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What are your long-term and short-term writing goals?




Another Essay on Writing from my Orangeberry Book Tour 

One of the best books I’ve read on goal setting is by Debbie Macomber’s   Knit Together: Discover God's Pattern for Your LifeIn this short, readable book, Debbie outlines how she has used goal setting throughout her writing career to keep herself moving forward. This has been essential in times of obstacles to help her persevere, and in times of success, to raise the bar. It’s one of my all-time favorite motivational books.

What I’ve learned about goal-setting from this book and others like it are a few simple but crucial rules about effective goal setting: 1) write down your goals. It doesn’t matter whether you ever look at them again or not, but write them, get them out of your head and onto paper…this gives them a greater reality. 2) revise your goals. As you accomplish your goals, create new ones, so that you always have a sense of forward momentum and accomplishment.

With the publication of my second book, God Loves You. –Chester Blue, and my first children’s book, I find myself re-evaluating what my writing goals will be going forward. Writing Chester Blue has made me realize how much I enjoy children’s literature and wish to add it to the genres that I will continue to write in the future. Knowing how much books meant to me when I was a young girl, deeply motivates me to provide that joy for a future young reader.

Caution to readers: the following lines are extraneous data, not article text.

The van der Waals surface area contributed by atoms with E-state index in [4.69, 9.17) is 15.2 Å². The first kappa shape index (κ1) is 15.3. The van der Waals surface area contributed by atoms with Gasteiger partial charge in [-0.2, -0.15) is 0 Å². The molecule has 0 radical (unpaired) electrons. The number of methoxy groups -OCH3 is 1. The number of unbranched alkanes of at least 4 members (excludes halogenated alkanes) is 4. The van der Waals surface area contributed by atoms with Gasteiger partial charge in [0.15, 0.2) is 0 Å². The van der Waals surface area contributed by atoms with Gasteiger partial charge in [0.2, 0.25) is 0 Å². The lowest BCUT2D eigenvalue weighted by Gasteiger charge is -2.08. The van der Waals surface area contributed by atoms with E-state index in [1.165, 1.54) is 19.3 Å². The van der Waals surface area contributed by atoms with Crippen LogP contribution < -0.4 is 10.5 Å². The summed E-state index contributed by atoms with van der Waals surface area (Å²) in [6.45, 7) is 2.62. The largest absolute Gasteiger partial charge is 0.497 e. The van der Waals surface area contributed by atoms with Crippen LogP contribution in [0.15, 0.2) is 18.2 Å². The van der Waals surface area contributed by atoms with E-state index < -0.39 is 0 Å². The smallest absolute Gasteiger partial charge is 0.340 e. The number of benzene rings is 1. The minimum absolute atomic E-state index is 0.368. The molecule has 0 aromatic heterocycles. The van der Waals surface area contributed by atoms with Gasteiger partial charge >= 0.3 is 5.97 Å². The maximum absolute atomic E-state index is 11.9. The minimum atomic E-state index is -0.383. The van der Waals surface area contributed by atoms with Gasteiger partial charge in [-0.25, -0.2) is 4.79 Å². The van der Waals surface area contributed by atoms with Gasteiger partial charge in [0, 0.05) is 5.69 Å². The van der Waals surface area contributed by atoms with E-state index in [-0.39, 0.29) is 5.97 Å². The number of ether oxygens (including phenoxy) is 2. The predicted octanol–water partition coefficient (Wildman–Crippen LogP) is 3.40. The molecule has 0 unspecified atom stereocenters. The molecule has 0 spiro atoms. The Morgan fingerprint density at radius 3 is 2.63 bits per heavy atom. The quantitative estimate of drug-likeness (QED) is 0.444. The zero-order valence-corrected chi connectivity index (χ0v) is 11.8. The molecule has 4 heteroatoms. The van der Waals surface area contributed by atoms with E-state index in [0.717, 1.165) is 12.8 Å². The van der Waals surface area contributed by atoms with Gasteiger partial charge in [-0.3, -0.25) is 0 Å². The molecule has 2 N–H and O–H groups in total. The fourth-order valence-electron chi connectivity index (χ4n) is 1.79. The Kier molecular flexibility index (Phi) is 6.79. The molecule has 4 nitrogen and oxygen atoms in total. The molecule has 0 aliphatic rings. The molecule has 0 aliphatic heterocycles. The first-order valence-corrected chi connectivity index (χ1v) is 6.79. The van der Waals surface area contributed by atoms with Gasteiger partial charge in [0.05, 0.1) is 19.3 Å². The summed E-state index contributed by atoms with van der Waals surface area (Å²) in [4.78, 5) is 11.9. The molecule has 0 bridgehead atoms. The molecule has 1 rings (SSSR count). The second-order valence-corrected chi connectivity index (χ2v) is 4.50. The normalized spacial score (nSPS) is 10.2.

Short-term Goals: In the next twelve months…I want to re-write and self-publish the rest my unpublished ‘back list’, which includes five children’s books and two women’s novels.

Long-term Goals: I’ve got the beginnings of a romance-foodie three book series I’d like to write next. And beyond that distant horizon (let’s say the next 12 – 36 months) I’d love to try my hand at historical romance since I’ve become such a big fan of the genre.

Most of all, the ultimate achievement of all of these goals is to find readers who enjoy my work enough to keep reading each book that I produce. Which is exactly the other side of every writer’s coin….we come to this avocation because we feel a burning desire to share a story, or perform on the written page. But like any performance, an author finds their sweetest satisfaction in discovering that their story is enjoyed and shared by an audience of readers. And like any other performer, we are only as good as our last entrance onto the stage! 


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